High-intensity intervals: good for heart health, not just fitness

Andrew Hamilton explains how high-intensity interval training can not only boost endurance performance, but provide cardiovascular health benefits too

This is the time of year to take stock, review your performance, and think about how you can improve your training during the next season. If you’re not already including them, regular session of intense intervals should at least be on the training menu. It’s easy to understand why high-intensity interval training (HIIT) has become so popular. Numerous studies have shown that per unit of time invested, high-intensity intervals are far more effective at producing the necessary changes in muscle biochemistry for fitness and performance gains than training at a constant, one-speed pace (steady-state training). But just in case you’re still not convinced of the merits of HIIT, there’s also a growing body of evidence that this type of training produces health benefits above and beyond those induced by longer-duration, moderate-intensity training.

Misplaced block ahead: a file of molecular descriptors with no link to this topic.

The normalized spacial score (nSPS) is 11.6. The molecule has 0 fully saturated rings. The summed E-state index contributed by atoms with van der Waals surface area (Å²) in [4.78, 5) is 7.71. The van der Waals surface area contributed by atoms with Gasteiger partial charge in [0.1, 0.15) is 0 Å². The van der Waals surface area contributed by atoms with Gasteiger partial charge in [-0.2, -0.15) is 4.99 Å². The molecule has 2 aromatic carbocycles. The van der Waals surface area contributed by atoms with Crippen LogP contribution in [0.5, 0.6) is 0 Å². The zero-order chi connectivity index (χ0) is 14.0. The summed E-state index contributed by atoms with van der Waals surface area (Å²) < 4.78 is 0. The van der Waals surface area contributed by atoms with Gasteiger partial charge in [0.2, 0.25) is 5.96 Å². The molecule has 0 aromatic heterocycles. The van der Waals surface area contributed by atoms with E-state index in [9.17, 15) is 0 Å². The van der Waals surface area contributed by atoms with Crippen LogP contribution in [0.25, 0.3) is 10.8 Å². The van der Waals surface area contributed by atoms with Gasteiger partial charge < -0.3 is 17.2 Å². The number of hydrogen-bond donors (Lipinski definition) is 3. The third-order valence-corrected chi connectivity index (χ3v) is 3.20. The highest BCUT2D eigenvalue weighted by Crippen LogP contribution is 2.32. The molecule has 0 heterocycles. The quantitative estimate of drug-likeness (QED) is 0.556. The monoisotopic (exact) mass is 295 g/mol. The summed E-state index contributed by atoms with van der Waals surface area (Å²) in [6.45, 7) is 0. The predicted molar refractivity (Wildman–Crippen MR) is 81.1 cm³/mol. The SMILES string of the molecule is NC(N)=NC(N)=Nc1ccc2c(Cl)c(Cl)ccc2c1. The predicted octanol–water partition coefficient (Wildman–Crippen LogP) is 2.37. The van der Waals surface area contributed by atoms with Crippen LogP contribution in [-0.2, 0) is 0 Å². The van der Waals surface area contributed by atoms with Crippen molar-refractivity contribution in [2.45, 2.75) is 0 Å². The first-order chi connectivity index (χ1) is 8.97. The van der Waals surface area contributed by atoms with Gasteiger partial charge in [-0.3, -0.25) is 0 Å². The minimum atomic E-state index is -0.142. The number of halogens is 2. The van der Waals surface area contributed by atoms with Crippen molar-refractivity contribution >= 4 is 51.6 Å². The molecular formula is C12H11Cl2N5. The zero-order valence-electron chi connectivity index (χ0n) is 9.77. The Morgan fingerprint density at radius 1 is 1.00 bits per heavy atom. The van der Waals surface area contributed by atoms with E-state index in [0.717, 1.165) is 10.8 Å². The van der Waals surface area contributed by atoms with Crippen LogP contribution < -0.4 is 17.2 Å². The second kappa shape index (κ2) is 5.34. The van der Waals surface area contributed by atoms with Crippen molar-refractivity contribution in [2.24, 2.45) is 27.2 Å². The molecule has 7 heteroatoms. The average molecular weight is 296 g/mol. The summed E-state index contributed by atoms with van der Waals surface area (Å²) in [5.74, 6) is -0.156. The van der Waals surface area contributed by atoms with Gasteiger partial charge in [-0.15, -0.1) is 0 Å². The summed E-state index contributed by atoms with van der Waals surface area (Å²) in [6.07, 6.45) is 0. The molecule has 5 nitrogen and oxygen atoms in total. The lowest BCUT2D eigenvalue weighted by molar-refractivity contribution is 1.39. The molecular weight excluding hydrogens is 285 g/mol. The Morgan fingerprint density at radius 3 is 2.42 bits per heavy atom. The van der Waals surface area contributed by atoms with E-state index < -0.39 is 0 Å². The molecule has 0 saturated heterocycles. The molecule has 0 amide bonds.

Health benefits of HIIT

An example of these benefits can be seen in a study on footballers, which clearly demonstrated that when it comes to long-term cardiovascular health, HIIT is an extremely effective training approach(1). In this study, 24 young male subjects consisting of 16 well-trained footballers playing in the Tunisian Championship League and 8 sedentary non-footballers (the controls) were divided into three experimental groups and were studied for a period of 12 weeks. These groups were as follows:

  • Eight footballers who carried out their normal football training programme, which consisted of around 11 hours per week of strength, endurance and skill work.
  • Eight footballers who carried out their normal football training as above but in addition, performed two sessions of HIIT training per week (each session consisting of repeated 15-second intervals at 105% maximum aerobic velocity (followed by 15 seconds of rest) for 20 minutes per session.
  • Controls – eight untrained subjects who performed no training.

As well as assessing the subjects’ levels of aerobic fitness before and after the 12 weeks, the researchers also measured levels of blood lipids and cholesterol – both of which are strongly associated with cardiovascular health/disease.